In these specially engineered floors, "planks of wood are placed atop a framework of supporting beams, securely enough that they won’t dislodge, but still loosely enough that there’s a little bit of play when they’re stepped on." And when they are stepped on, "their clamps rub against nails attached to the beams, creating a shrill chirping noise," rendering stealthy movement nearly impossible and thus making for an effective "countermeasure against spies, thieves, and assassins."

According to Zen-Garden.org, you can still find — and walk on — four such uguisubari, or "nightingale floors," in Kyoto: at Daikaku-ji temple, Chio-in temple, Toji-in temple, and Ninomura Palace.

If you can't make it out to Kyoto any time soon, you can have a look and a listen to a couple of those nightingale floors in the short clips above. Then you'll understand just how difficult it would have been to cross one without alerting anyone to your presence. This sort of thing sends our imaginations straight to visions of highly trained ninjas skillfully outwitting palace guards, but in their day these deliberately squeaky floors floors also carried more pleasant associations than that of imminent assassination. As this poem on Zen-Garden.org's uguisubari page says says:






A welcome sound

To hear the birds sing

across the nightingale floor

via @12pt9/Sora News

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Based in Seoul, Colin Marshall writes and broadcasts on cities, language, and culture. His projects include the book The Stateless City: a Walk through 21st-Century Los Angeles and the video series The City in Cinema. Follow him on Twitter at @colinmarshall or on Facebook.

Sears Sold 75,000 DIY Mail Order Homes Between 1908 and 1939, and Transformed American Life

Two of the books that most shaped American culture both happened to bear the nickname “The Big Book.” While the second of these, the A.A. Manual, published in 1939, changed the country with 12-Step recovery groups, the first of these, the Sears Catalog, transformed America with mass consumption, offering customers in every part of the country access to modern conveniences and retail goods of all kinds at unheard of prices. Beginning in 1908, Sears started selling entire houses, in approximately 25-ton kits transported by railroad, consisting of 30,000 pre-cut parts, plumbing and electrical fixtures, and up to 750 pounds of nails.

“In an era before commercial aviation and long-haul trucking,” Curbed marvels, “Sears, Roebuck & Co. set up an operation that would package and ship more than 400 different types of homes and buildings to anybody who had the cash and access to a catalog.”

They started small, and just as they didn’t come up with the concept of the mail order catalog, Sears didn’t invent the kit house, though they suggest as much in their telling of the story. Instead they may have taken the idea from another company called Aladdin. Aladdin houses have been forgotten, however, and even Sears’ main competitor, Montgomery Ward, didn’t catch up until 1921 and only lasted ten years in the kit house business.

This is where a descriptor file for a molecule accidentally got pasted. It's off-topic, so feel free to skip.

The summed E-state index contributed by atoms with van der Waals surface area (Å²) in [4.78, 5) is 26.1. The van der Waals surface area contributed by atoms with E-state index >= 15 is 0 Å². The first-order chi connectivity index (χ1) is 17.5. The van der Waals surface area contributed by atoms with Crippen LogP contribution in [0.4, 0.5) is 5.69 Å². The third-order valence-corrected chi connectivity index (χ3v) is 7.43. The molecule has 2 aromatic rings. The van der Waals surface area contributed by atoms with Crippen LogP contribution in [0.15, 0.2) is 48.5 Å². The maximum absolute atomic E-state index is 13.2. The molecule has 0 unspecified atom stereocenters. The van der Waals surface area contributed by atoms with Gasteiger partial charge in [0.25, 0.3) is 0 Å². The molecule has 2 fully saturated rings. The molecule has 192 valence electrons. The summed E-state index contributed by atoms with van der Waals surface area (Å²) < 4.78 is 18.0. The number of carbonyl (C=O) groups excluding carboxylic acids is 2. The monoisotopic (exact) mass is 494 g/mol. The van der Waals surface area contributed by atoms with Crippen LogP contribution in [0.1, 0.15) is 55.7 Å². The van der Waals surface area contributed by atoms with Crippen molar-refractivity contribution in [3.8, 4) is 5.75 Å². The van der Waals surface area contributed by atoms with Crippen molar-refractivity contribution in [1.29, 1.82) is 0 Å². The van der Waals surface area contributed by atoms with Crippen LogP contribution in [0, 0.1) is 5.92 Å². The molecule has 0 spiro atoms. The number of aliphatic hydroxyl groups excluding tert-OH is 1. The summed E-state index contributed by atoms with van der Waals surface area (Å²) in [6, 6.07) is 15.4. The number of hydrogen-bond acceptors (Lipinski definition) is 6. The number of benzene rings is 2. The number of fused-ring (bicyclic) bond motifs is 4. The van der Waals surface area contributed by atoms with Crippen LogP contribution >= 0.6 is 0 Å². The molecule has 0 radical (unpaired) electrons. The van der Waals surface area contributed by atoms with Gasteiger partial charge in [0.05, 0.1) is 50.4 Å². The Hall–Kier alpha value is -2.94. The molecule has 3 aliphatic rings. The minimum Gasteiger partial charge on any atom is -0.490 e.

Sears houses, on the other hand, are celebrated and sought out as models of the early 20th century American home, and for good reason. Between 1908 and 1939, Sears sold 70-75,000 houses in 447 different styles all over the country. “From Craftsman to Cape Cods, they offered a custom home at budgets and sizes that could accommodate any size family,” writes Popular Mechanics.

These Sears homes weren't cheap low-end houses. Many of them were built using the finest quality building materials available during that time. It's not uncommon to find Sears homes today with oak floors, cypress siding, and cedar shingles.

What’s even more extraordinary is that 50% of these were built by the homeowners themselves, usually, as in a barn-raising, with the generous help of family, friends, and neighbors. The other half sold were built professionally. “Often,” writes Messy Nessy, “local builders and carpentry companies purchased homes from Sears to build as model homes and market their services to potential customers.”

These houses could have a significant effect on the character of a neighborhood. Not only could potential buyers see firsthand, and participate in, the construction. They could order the same or a similar model, customize it, and even—as the company tells us in its own short history of the “Sears Modern Home”—design their own homes and “submit the blueprints to Sears, which would then ship off the appropriate precut and fitted materials.”

Sears sounds modest about its impact. The company writes it was not “an innovative home designer” but instead “a very able follower of popular home designs but with the added advantage of modifying houses and hardware according to buyer tastes.” But Sears houses aren’t beloved for their architectural sexiness, but for their sturdiness and variety, as well as their impact on “the emotional lives of rural folk,” as Messy Nessy puts it.